24 Sep 6 Exercises to Help Lower Your Cholesterol
Whether you’ve been diagnosed with high cholesterol or not, it’s a good idea to keep an eye on those numbers.
Besides improving your diet, exercising is one of the most effective lifestyle changes you can make to help bring your cholesterol numbers down naturally.
Your first thought might be, “I hate running.” Or maybe you like running, but you’ve been sidelined lately because of an injury. Or maybe you don’t mind jogging, but you hate the treadmill.
No matter your thoughts on running, there are several other good exercise choices available that can help counteract the negative affects high cholesterol can have on your health.
Why exercise is effective at lowering cholesterol
Cholesterol is one of the fatty substances we have circulating in our blood. If we have too much, it can stick to the inside walls of our arteries, narrowing them and increasing risk of cardiovascular disease.
It’s not only the amount of cholesterol in the blood that affects our risk, though. Other factors play a part. One of these is the type of protein that carries the cholesterol through the body. Low-density lipoprotein (LDL) cholesterol is more likely to cause problems. High-density lipoprotein (HDL) cholesterol protects the body from cholesterol buildup.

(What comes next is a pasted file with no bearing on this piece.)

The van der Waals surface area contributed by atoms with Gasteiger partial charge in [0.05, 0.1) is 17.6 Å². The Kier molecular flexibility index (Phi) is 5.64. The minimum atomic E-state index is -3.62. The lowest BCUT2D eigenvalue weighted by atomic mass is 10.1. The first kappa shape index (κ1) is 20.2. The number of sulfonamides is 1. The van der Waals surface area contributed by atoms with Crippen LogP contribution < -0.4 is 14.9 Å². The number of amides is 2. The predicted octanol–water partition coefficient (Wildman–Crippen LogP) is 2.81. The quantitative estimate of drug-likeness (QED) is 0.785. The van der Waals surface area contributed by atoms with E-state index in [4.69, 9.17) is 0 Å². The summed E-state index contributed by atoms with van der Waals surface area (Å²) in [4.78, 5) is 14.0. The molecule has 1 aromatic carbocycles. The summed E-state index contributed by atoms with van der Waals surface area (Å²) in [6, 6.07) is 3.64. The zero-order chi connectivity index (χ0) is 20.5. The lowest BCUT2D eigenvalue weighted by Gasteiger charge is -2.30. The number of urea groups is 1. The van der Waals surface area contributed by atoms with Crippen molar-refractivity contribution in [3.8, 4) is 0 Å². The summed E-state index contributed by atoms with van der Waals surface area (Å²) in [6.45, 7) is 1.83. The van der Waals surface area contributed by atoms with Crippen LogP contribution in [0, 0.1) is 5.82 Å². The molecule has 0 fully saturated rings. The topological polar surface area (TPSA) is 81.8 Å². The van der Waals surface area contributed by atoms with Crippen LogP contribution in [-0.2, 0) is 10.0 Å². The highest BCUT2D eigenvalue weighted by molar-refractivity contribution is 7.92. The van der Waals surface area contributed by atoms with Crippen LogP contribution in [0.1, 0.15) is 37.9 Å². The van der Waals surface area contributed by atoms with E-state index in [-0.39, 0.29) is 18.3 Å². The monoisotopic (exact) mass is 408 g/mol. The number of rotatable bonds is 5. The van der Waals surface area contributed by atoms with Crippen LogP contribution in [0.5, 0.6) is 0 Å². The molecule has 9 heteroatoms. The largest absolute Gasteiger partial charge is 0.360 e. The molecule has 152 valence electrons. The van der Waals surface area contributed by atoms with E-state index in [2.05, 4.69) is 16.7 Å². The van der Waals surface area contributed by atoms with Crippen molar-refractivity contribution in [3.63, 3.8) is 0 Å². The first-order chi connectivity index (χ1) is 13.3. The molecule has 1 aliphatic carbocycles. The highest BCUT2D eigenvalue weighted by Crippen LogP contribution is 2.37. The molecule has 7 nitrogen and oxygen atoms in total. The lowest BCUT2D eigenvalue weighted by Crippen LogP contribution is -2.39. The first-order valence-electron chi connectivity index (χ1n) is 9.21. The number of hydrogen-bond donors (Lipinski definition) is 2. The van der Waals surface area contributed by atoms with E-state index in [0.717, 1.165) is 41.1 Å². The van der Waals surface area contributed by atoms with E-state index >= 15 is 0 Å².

Exercise helps increase levels of HDL good cholesterol. Physically active women had significantly higher levels of HDL cholesterol than sedentary women. Another study found similar results. In men with belly fat, regular endurance exercise increased HDL good cholesterol levels.
Exercise can help you lower cholesterol numbers even if you’re overweight. Researchers have found that overweight and obese adults who walked, jogged, and cycled while eating a cholesterol-lowering diet improved total cholesterol, LDL cholesterol, and triglyceride levels.
Best exercises for lowering cholesterol
Some research has indicated that it may be that “how much” you exercise is more important than what kind of exercise you do. That means it’s worth it to incorporate more activity into your day however you can. Take a walk during your lunch hour, choose the stairs, stand up to take phone calls, or store a jump rope at your desk.
In addition, try to incorporate at least 30 minutes of structured exercise into each day. Any exercise is better than none, but the following six types have shown in studies to be effective at reducing cholesterol levels.